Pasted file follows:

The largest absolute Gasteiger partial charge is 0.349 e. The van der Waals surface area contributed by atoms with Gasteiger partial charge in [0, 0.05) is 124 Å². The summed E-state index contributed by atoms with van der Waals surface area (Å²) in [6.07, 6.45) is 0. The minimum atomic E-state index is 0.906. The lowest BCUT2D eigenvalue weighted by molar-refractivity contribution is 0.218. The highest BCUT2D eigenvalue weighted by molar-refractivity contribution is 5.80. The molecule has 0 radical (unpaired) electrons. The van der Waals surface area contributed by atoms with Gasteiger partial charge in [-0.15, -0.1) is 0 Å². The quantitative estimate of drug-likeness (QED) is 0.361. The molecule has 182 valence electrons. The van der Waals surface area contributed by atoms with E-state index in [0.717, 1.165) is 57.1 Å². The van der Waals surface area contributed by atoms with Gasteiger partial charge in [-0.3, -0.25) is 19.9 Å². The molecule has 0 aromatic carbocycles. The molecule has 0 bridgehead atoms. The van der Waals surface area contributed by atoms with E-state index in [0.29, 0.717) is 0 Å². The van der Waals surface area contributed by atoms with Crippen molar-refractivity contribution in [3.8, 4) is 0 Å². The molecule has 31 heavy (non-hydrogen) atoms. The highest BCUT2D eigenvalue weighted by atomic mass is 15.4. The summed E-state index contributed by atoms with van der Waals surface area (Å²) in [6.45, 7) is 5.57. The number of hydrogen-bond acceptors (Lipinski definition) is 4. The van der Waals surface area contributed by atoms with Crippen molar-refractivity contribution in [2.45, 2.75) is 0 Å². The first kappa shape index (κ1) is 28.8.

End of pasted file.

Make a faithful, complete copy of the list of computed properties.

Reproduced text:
The largest absolute Gasteiger partial charge is 0.349 e. The van der Waals surface area contributed by atoms with Gasteiger partial charge in [0, 0.05) is 124 Å². The summed E-state index contributed by atoms with van der Waals surface area (Å²) in [6.07, 6.45) is 0. The minimum atomic E-state index is 0.906. The lowest BCUT2D eigenvalue weighted by molar-refractivity contribution is 0.218. The highest BCUT2D eigenvalue weighted by molar-refractivity contribution is 5.80. The molecule has 0 radical (unpaired) electrons. The van der Waals surface area contributed by atoms with Gasteiger partial charge in [-0.15, -0.1) is 0 Å². The quantitative estimate of drug-likeness (QED) is 0.361. The molecule has 182 valence electrons. The van der Waals surface area contributed by atoms with E-state index in [0.717, 1.165) is 57.1 Å². The van der Waals surface area contributed by atoms with Gasteiger partial charge in [-0.3, -0.25) is 19.9 Å². The molecule has 0 aromatic carbocycles. The molecule has 0 bridgehead atoms. The van der Waals surface area contributed by atoms with E-state index in [0.29, 0.717) is 0 Å². The van der Waals surface area contributed by atoms with Crippen molar-refractivity contribution in [3.8, 4) is 0 Å². The molecule has 31 heavy (non-hydrogen) atoms. The highest BCUT2D eigenvalue weighted by atomic mass is 15.4. The summed E-state index contributed by atoms with van der Waals surface area (Å²) in [6.45, 7) is 5.57. The number of hydrogen-bond acceptors (Lipinski definition) is 4. The van der Waals surface area contributed by atoms with Crippen molar-refractivity contribution in [2.45, 2.75) is 0 Å². The first kappa shape index (κ1) is 28.8.